Matthew Ramsey is a father of two with 20 years of experience in media rooms across the province including producer at CBC and journalist at the Province. He is currently the Director of Strategic Communications at UBC. This is a title which includes strategic planning and media training for executives and professionals like doctors. What I found most impressive about our interview was how efficient he was with his words. Note to self: use “umm” and “ahh” less. Also, try not to ramble so much.
- How does consent work, what is “fair game” to be published
- Caution with social media
- Tips for creating fruitful collaborations
- The Canadian Association of Journalists has code of ethics with guiding principles such as accuracy, transparency and fairness. Kovach and Rosenstiel (2007) also outline similar guiding principles in describing what makes great newspeople.
- Under Canadian Law, defamatory libel is defined as a published statement about the plaintiff that would tend a) to lower the estimation of plaintiff b) would cause the plaintiff to be shunned c) expose the plaintiff to hatred, ridicule or contempt and d) is false and to the person’s discredit (Martin, 2003).
- Martin (2003) states that a) few allegations make it to court and most can be settled out of court b) courts tend to value freedom of expression over someone’s reputation in cases where public interest is involved.
- Craig (2006) discusses the power of story in journalism. The author argues that quality is measured both by how much a work engages its audience and enlightens it.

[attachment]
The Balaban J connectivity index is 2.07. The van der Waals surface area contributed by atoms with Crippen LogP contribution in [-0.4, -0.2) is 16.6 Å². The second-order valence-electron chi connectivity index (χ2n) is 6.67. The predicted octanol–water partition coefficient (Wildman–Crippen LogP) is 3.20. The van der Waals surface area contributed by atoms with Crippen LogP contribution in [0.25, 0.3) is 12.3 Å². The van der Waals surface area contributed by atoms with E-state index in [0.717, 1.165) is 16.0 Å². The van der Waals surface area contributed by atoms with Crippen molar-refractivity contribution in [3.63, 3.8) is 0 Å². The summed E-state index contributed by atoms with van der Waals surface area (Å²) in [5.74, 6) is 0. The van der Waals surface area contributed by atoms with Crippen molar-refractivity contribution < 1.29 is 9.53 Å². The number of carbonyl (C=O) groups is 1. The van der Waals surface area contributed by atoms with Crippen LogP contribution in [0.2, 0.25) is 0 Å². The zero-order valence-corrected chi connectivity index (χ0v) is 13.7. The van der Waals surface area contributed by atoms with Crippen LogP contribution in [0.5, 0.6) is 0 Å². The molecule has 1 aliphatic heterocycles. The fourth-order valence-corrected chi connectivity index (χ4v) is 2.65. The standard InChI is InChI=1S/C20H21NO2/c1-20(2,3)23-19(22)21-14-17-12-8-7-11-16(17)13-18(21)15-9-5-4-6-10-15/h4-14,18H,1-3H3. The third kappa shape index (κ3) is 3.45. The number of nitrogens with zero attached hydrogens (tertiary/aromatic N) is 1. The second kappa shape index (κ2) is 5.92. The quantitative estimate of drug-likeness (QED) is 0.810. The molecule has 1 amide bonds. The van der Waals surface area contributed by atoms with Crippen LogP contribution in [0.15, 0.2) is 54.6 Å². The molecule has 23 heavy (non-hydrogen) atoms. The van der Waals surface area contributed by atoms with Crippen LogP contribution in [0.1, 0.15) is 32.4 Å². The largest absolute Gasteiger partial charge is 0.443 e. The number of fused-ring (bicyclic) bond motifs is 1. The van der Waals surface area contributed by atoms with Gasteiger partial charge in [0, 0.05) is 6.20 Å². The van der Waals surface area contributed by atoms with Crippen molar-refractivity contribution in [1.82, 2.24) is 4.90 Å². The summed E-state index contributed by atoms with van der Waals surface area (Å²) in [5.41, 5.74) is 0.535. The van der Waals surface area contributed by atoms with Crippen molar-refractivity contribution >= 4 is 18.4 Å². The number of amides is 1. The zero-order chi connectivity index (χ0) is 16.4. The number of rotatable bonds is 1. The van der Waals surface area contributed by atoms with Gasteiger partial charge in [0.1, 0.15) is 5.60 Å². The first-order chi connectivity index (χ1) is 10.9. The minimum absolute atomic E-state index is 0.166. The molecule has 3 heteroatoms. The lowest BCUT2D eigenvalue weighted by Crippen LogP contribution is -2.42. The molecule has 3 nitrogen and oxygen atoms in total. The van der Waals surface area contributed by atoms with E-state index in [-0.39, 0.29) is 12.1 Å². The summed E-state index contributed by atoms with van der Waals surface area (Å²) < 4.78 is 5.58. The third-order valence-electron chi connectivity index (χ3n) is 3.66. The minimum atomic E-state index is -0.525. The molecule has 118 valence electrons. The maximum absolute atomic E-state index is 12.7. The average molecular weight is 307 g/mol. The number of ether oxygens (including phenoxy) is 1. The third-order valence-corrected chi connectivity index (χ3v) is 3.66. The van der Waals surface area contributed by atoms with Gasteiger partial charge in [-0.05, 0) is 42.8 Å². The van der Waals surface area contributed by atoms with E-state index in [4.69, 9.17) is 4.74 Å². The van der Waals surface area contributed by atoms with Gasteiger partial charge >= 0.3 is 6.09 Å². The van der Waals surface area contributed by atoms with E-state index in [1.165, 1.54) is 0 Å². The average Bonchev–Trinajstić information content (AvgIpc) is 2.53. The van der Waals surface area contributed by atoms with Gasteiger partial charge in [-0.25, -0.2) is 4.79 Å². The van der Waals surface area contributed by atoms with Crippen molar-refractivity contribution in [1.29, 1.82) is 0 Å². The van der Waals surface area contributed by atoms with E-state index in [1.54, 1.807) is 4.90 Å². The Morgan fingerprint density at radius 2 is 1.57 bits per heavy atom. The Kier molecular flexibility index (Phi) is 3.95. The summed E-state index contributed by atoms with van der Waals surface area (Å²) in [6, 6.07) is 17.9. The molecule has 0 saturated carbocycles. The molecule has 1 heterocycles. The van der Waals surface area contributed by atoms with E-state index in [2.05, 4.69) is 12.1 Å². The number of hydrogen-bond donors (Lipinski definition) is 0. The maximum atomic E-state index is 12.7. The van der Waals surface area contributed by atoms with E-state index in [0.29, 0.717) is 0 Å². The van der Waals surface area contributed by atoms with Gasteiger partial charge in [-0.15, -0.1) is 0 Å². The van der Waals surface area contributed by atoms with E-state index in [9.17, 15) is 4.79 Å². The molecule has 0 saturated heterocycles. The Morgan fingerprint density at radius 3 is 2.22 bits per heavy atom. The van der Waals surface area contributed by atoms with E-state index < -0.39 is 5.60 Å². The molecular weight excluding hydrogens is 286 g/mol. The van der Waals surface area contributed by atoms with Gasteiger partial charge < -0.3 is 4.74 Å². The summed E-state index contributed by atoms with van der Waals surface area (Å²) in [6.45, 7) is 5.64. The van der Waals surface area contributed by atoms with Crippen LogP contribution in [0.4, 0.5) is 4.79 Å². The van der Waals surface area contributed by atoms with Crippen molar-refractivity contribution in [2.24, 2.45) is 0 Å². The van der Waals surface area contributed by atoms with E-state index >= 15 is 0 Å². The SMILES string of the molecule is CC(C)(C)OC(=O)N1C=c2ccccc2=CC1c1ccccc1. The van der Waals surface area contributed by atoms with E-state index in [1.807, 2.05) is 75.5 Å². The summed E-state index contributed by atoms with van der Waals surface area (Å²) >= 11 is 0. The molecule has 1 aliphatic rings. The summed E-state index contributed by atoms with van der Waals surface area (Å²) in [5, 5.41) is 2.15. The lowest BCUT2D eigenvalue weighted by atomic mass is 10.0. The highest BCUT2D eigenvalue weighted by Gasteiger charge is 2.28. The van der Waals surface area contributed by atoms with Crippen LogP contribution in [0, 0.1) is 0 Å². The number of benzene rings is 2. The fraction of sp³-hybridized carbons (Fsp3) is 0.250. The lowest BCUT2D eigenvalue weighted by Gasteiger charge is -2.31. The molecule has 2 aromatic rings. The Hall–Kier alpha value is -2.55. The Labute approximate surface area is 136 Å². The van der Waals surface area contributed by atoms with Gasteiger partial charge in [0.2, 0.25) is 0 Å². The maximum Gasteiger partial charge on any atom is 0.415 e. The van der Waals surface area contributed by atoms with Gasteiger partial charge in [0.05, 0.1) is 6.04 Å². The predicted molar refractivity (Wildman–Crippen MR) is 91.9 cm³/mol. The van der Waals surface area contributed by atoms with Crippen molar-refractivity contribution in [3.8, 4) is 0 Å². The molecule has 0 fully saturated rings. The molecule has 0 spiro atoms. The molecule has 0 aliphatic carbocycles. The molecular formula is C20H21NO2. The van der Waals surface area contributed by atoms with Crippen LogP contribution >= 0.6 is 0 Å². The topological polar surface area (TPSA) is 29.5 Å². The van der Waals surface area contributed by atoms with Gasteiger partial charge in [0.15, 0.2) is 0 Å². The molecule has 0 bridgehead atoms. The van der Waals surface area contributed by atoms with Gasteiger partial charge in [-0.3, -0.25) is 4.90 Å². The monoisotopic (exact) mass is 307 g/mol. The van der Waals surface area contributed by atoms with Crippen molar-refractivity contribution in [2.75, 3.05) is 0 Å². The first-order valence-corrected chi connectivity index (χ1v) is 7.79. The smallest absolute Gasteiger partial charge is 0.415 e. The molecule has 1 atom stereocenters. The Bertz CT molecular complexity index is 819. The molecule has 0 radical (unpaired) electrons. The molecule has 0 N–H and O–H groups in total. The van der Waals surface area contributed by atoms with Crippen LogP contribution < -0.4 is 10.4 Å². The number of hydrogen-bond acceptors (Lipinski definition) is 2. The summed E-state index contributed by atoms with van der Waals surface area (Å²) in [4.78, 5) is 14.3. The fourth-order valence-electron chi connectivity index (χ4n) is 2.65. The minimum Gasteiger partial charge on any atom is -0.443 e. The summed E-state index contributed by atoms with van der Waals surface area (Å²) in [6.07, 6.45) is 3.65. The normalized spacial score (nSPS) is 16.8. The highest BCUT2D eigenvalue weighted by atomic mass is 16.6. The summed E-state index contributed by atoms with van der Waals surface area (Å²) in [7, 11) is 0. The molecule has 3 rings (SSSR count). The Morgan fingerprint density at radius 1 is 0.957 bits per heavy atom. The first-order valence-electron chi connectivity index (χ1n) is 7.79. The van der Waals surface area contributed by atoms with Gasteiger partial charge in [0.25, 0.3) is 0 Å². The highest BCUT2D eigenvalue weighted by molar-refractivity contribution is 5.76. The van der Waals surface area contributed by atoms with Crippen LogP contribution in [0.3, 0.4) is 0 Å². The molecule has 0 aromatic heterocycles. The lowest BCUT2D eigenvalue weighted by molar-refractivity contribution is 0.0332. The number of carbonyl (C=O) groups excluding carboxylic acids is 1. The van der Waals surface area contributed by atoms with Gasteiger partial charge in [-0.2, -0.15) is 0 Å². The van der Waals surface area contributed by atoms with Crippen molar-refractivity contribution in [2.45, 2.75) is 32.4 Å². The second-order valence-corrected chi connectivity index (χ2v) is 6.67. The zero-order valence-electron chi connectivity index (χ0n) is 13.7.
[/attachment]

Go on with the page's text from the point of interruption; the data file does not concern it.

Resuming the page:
Prior to creating Rule Out, I enjoyed learning more about journalism. Several books highlighted the need for media in acting as a check against the abuse of power. Some of those themes came out in the interview here including what is fair to be published. It is important to remember that due to the power that comes with our profession, we are going to be held to a high professional standard. Our patients will look us up online and colleagues will look at our social media presence. On the other hand, our privilege gives us a platform for advocacy, fundraising and education. Having a clear message, having empathy for our colleagues in journalism and unveiling some of the wonders of what we see everyday are some of the ways we can create productive relationships with our friends in the media.
Craig, D. (2006). The ethics of the story: Using narrative techniques responsibly in journalism. Rowmand & Littlefield: Maryland.
Kovach, B. and Rosenstiel, T. (2007). The elements of journalism: What newspeople should know and the public should expect. Three Rivers Press: New York.
Martin, R. (2003). Media law. Irwin Law: British Columbia